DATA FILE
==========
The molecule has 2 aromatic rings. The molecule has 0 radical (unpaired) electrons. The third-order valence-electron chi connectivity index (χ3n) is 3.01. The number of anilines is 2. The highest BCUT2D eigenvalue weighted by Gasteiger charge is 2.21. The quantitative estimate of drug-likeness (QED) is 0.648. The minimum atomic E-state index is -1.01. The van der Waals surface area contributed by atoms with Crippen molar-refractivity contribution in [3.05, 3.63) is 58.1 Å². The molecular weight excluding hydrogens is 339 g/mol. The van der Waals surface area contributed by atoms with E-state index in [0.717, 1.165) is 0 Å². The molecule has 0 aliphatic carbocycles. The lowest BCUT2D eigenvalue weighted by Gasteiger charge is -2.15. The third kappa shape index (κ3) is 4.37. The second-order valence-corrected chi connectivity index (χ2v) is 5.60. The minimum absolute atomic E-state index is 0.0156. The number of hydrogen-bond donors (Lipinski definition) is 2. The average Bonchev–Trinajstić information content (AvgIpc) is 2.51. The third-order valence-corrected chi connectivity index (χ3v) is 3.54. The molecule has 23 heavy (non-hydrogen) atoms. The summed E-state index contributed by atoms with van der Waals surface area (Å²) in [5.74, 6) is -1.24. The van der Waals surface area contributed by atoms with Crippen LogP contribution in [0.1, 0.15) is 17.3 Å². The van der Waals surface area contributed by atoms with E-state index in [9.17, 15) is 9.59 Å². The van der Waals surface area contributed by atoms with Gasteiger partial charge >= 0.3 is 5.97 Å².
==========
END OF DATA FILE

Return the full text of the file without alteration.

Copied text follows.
The molecule has 2 aromatic rings. The molecule has 0 radical (unpaired) electrons. The third-order valence-electron chi connectivity index (χ3n) is 3.01. The number of anilines is 2. The highest BCUT2D eigenvalue weighted by Gasteiger charge is 2.21. The quantitative estimate of drug-likeness (QED) is 0.648. The minimum atomic E-state index is -1.01. The van der Waals surface area contributed by atoms with Crippen molar-refractivity contribution in [3.05, 3.63) is 58.1 Å². The molecular weight excluding hydrogens is 339 g/mol. The van der Waals surface area contributed by atoms with E-state index in [0.717, 1.165) is 0 Å². The molecule has 0 aliphatic carbocycles. The lowest BCUT2D eigenvalue weighted by Gasteiger charge is -2.15. The third kappa shape index (κ3) is 4.37. The second-order valence-corrected chi connectivity index (χ2v) is 5.60. The minimum absolute atomic E-state index is 0.0156. The number of hydrogen-bond donors (Lipinski definition) is 2. The average Bonchev–Trinajstić information content (AvgIpc) is 2.51. The third-order valence-corrected chi connectivity index (χ3v) is 3.54. The molecule has 23 heavy (non-hydrogen) atoms. The summed E-state index contributed by atoms with van der Waals surface area (Å²) in [5.74, 6) is -1.24. The van der Waals surface area contributed by atoms with Crippen LogP contribution in [0.1, 0.15) is 17.3 Å². The van der Waals surface area contributed by atoms with E-state index in [9.17, 15) is 9.59 Å². The van der Waals surface area contributed by atoms with Gasteiger partial charge >= 0.3 is 5.97 Å².